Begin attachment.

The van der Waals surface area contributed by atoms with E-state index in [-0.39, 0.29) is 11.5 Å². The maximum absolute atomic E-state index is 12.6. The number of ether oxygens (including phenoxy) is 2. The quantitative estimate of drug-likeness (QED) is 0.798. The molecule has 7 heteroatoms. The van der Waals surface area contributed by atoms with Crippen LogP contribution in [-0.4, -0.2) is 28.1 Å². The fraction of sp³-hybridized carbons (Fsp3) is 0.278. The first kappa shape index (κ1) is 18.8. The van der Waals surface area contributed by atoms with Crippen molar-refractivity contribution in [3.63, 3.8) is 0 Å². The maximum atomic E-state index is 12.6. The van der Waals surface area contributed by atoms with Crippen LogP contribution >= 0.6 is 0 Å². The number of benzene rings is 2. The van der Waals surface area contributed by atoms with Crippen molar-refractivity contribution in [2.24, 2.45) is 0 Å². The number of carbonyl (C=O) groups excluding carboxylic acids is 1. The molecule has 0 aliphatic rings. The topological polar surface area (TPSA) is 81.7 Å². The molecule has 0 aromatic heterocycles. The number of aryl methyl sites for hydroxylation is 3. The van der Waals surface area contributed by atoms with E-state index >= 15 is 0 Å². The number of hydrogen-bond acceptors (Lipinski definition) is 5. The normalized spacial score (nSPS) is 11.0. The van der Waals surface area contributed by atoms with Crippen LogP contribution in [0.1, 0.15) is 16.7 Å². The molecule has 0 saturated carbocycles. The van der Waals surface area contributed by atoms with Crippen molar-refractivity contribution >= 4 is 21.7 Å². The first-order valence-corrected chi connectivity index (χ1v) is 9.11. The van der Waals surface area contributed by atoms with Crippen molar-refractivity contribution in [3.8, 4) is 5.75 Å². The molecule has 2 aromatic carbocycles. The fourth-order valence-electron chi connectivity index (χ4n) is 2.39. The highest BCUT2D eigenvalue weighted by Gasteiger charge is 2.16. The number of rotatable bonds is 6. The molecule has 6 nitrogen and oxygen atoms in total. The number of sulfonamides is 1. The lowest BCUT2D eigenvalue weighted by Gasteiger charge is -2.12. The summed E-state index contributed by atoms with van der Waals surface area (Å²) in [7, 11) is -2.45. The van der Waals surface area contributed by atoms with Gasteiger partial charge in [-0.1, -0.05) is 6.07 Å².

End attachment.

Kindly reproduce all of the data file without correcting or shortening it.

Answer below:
The van der Waals surface area contributed by atoms with E-state index in [-0.39, 0.29) is 11.5 Å². The maximum absolute atomic E-state index is 12.6. The number of ether oxygens (including phenoxy) is 2. The quantitative estimate of drug-likeness (QED) is 0.798. The molecule has 7 heteroatoms. The van der Waals surface area contributed by atoms with Crippen LogP contribution in [-0.4, -0.2) is 28.1 Å². The fraction of sp³-hybridized carbons (Fsp3) is 0.278. The first kappa shape index (κ1) is 18.8. The van der Waals surface area contributed by atoms with Crippen molar-refractivity contribution in [3.63, 3.8) is 0 Å². The maximum atomic E-state index is 12.6. The van der Waals surface area contributed by atoms with Crippen LogP contribution >= 0.6 is 0 Å². The number of benzene rings is 2. The van der Waals surface area contributed by atoms with Crippen molar-refractivity contribution in [2.24, 2.45) is 0 Å². The number of carbonyl (C=O) groups excluding carboxylic acids is 1. The molecule has 0 aliphatic rings. The topological polar surface area (TPSA) is 81.7 Å². The molecule has 0 aromatic heterocycles. The number of aryl methyl sites for hydroxylation is 3. The van der Waals surface area contributed by atoms with E-state index >= 15 is 0 Å². The number of hydrogen-bond acceptors (Lipinski definition) is 5. The normalized spacial score (nSPS) is 11.0. The van der Waals surface area contributed by atoms with Crippen LogP contribution in [0.1, 0.15) is 16.7 Å². The molecule has 0 saturated carbocycles. The van der Waals surface area contributed by atoms with Crippen molar-refractivity contribution >= 4 is 21.7 Å². The first-order valence-corrected chi connectivity index (χ1v) is 9.11. The van der Waals surface area contributed by atoms with Crippen molar-refractivity contribution in [3.8, 4) is 5.75 Å². The molecule has 2 aromatic carbocycles. The fourth-order valence-electron chi connectivity index (χ4n) is 2.39. The highest BCUT2D eigenvalue weighted by Gasteiger charge is 2.16. The number of rotatable bonds is 6. The molecule has 6 nitrogen and oxygen atoms in total. The number of sulfonamides is 1. The lowest BCUT2D eigenvalue weighted by Gasteiger charge is -2.12. The summed E-state index contributed by atoms with van der Waals surface area (Å²) in [7, 11) is -2.45. The van der Waals surface area contributed by atoms with Gasteiger partial charge in [-0.1, -0.05) is 6.07 Å².